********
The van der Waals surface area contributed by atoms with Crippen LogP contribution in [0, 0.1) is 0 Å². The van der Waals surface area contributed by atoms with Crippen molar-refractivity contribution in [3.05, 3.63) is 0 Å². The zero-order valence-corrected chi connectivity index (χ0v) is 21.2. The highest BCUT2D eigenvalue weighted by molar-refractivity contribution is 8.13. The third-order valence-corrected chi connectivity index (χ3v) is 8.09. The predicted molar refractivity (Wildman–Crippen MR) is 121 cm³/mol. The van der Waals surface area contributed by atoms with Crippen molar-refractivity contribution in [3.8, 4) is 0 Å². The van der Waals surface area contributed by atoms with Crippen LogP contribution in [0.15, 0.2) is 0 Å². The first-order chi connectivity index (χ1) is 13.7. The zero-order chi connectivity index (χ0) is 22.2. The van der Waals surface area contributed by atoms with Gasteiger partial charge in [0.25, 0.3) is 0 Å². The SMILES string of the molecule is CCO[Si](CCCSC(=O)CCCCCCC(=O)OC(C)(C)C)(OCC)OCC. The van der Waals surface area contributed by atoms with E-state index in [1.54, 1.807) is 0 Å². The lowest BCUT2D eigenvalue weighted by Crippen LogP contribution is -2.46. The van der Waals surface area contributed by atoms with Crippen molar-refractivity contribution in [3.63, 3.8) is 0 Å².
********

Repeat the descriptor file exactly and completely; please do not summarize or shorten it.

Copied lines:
The van der Waals surface area contributed by atoms with Crippen LogP contribution in [0, 0.1) is 0 Å². The van der Waals surface area contributed by atoms with Crippen molar-refractivity contribution in [3.05, 3.63) is 0 Å². The zero-order valence-corrected chi connectivity index (χ0v) is 21.2. The highest BCUT2D eigenvalue weighted by molar-refractivity contribution is 8.13. The third-order valence-corrected chi connectivity index (χ3v) is 8.09. The predicted molar refractivity (Wildman–Crippen MR) is 121 cm³/mol. The van der Waals surface area contributed by atoms with Crippen molar-refractivity contribution in [3.8, 4) is 0 Å². The van der Waals surface area contributed by atoms with Crippen LogP contribution in [0.15, 0.2) is 0 Å². The first-order chi connectivity index (χ1) is 13.7. The zero-order chi connectivity index (χ0) is 22.2. The van der Waals surface area contributed by atoms with Gasteiger partial charge in [0.25, 0.3) is 0 Å². The SMILES string of the molecule is CCO[Si](CCCSC(=O)CCCCCCC(=O)OC(C)(C)C)(OCC)OCC. The van der Waals surface area contributed by atoms with E-state index in [1.54, 1.807) is 0 Å². The lowest BCUT2D eigenvalue weighted by Crippen LogP contribution is -2.46. The van der Waals surface area contributed by atoms with Crippen molar-refractivity contribution in [3.63, 3.8) is 0 Å².